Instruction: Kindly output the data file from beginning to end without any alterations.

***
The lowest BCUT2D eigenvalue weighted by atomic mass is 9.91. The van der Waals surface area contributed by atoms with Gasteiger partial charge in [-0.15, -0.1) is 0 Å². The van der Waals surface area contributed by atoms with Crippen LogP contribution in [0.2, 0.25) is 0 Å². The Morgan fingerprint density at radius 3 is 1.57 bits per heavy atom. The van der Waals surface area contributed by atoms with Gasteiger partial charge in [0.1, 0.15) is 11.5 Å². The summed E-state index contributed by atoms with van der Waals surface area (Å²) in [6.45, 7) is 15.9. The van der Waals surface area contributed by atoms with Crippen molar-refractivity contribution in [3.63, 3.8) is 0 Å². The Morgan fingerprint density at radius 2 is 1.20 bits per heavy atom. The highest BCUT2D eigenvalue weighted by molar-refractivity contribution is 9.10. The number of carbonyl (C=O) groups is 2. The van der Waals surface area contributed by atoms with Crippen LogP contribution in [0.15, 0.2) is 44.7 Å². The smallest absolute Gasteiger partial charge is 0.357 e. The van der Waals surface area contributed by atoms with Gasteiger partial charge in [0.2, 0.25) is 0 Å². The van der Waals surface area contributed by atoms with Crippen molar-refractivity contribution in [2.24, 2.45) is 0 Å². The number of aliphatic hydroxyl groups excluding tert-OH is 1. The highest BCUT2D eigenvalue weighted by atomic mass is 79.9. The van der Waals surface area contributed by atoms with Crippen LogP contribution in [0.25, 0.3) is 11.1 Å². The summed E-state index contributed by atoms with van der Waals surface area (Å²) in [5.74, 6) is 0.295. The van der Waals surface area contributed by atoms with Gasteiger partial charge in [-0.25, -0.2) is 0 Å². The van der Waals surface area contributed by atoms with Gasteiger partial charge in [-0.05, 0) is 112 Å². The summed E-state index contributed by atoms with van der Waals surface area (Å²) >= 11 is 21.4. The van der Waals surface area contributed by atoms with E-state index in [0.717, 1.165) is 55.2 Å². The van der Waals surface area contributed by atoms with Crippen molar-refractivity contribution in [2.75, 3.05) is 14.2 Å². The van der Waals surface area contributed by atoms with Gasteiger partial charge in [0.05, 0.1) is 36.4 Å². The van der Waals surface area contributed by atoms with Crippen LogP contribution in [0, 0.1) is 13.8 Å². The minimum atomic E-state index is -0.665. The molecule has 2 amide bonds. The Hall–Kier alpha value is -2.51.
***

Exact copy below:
The lowest BCUT2D eigenvalue weighted by atomic mass is 9.91. The van der Waals surface area contributed by atoms with Gasteiger partial charge in [-0.15, -0.1) is 0 Å². The van der Waals surface area contributed by atoms with Crippen LogP contribution in [0.2, 0.25) is 0 Å². The Morgan fingerprint density at radius 3 is 1.57 bits per heavy atom. The van der Waals surface area contributed by atoms with Gasteiger partial charge in [0.1, 0.15) is 11.5 Å². The summed E-state index contributed by atoms with van der Waals surface area (Å²) in [6.45, 7) is 15.9. The van der Waals surface area contributed by atoms with Crippen molar-refractivity contribution in [3.63, 3.8) is 0 Å². The Morgan fingerprint density at radius 2 is 1.20 bits per heavy atom. The highest BCUT2D eigenvalue weighted by molar-refractivity contribution is 9.10. The number of carbonyl (C=O) groups is 2. The van der Waals surface area contributed by atoms with Crippen LogP contribution in [0.15, 0.2) is 44.7 Å². The smallest absolute Gasteiger partial charge is 0.357 e. The van der Waals surface area contributed by atoms with Gasteiger partial charge in [0.2, 0.25) is 0 Å². The van der Waals surface area contributed by atoms with Crippen molar-refractivity contribution in [2.24, 2.45) is 0 Å². The number of aliphatic hydroxyl groups excluding tert-OH is 1. The highest BCUT2D eigenvalue weighted by atomic mass is 79.9. The van der Waals surface area contributed by atoms with Crippen LogP contribution in [0.25, 0.3) is 11.1 Å². The summed E-state index contributed by atoms with van der Waals surface area (Å²) in [5.74, 6) is 0.295. The van der Waals surface area contributed by atoms with Gasteiger partial charge in [-0.25, -0.2) is 0 Å². The van der Waals surface area contributed by atoms with Gasteiger partial charge in [-0.05, 0) is 112 Å². The summed E-state index contributed by atoms with van der Waals surface area (Å²) >= 11 is 21.4. The van der Waals surface area contributed by atoms with E-state index in [0.717, 1.165) is 55.2 Å². The van der Waals surface area contributed by atoms with Crippen molar-refractivity contribution in [2.75, 3.05) is 14.2 Å². The van der Waals surface area contributed by atoms with Gasteiger partial charge in [0.05, 0.1) is 36.4 Å². The van der Waals surface area contributed by atoms with Crippen LogP contribution in [0, 0.1) is 13.8 Å². The minimum atomic E-state index is -0.665. The molecule has 2 amide bonds. The Hall–Kier alpha value is -2.51.